failed to allocate for range 0: no IP addresses available in range set: 10.48.131.1-10.48.131.62

For more information about the issue, see containerd issue #5768.

To fix this issue, upgrade your cluster to one of the following GKE versions:

  • 1.23.4-gke.1600 or later.
  • 1.22.8-gke.200 or later.
  • 1.21.11-gke.1100 or later.
  • 1.20.15-gke.5200 or later.

Workarounds

You can mitigate this issue by deleting the leaked Pod IP addresses for the node.

To delete the leaked Pod IP addresses, get authentication credentials for the cluster and perform the following steps:

  1. Save the following manifest as a shell script named cleanup.sh:

    for hash in $(sudo find /var/lib/cni/networks/gke-pod-network -iregex '/var/lib/cni/networks/gke-pod-network/[0-9].*' -exec head -n1 {} \;); do if [ -z $(sudo ctr -n k8s.io c ls | grep $hash | awk '{print $1}') ]; then sudo grep -ilr $hash /var/lib/cni/networks/gke-pod-network; fi; done | sudo xargs rm
    
    sudo systemctl restart kubelet containerd;
    
  2. Run the script on all cluster nodes that could be impacted:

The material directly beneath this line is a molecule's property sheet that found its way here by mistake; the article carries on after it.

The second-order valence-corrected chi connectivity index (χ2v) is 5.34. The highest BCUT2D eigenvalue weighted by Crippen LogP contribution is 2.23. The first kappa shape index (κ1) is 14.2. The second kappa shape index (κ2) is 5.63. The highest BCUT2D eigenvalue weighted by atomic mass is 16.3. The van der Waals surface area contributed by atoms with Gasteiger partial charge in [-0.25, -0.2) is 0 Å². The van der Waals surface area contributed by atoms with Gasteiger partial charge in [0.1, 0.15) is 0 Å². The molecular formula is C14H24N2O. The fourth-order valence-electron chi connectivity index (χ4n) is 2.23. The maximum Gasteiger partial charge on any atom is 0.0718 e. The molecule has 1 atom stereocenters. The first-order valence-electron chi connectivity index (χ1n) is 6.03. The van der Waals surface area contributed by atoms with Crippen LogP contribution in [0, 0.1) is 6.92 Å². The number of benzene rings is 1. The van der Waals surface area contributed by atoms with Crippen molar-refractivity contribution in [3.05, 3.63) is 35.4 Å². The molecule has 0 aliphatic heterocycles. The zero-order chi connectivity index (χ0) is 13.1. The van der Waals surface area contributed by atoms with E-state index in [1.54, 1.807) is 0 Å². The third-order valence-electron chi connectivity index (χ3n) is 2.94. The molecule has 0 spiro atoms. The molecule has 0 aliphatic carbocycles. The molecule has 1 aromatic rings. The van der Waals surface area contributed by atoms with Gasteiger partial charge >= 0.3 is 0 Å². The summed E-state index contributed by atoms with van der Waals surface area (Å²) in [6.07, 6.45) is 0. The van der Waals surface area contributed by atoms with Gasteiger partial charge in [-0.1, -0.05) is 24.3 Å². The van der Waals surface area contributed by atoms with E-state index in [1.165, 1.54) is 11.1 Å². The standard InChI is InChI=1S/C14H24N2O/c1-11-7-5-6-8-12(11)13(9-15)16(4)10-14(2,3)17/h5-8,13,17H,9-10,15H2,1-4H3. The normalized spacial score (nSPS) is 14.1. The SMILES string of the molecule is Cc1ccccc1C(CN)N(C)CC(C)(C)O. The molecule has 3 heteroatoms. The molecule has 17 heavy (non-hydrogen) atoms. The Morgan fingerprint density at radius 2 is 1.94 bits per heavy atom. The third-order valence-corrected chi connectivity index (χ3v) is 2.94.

for node in `kubectl get nodes -o wide | grep Ready | awk '{print $1}' | sort -u`; do gcloud compute ssh --zone "ZONE" --project "PROJECT" $node --command "$(cat cleanup.sh)"; done
    

Network Policy drops a connection due to incorrect connection tracking lookup

When a client Pod connects to itself via a Service or the virtual IP address of a internal TCP/UDP load balancer, the reply packet is not identified as a part of an existing connection due to incorrect conntrack lookup in the dataplane. This means that a Network Policy that restricts ingress traffic for the pod is incorrectly enforced on the packet.

The impact of this issue depends on the number of configured Pods for the Service. For example, if the Service has 1 backend Pod, the connection always fails. If the Service has 2 backend Pods, the connection fails 50% of the time.

Workarounds

You can mitigate this issue by configuring the port and containerPort in the Service manifest to be the same value.

What's next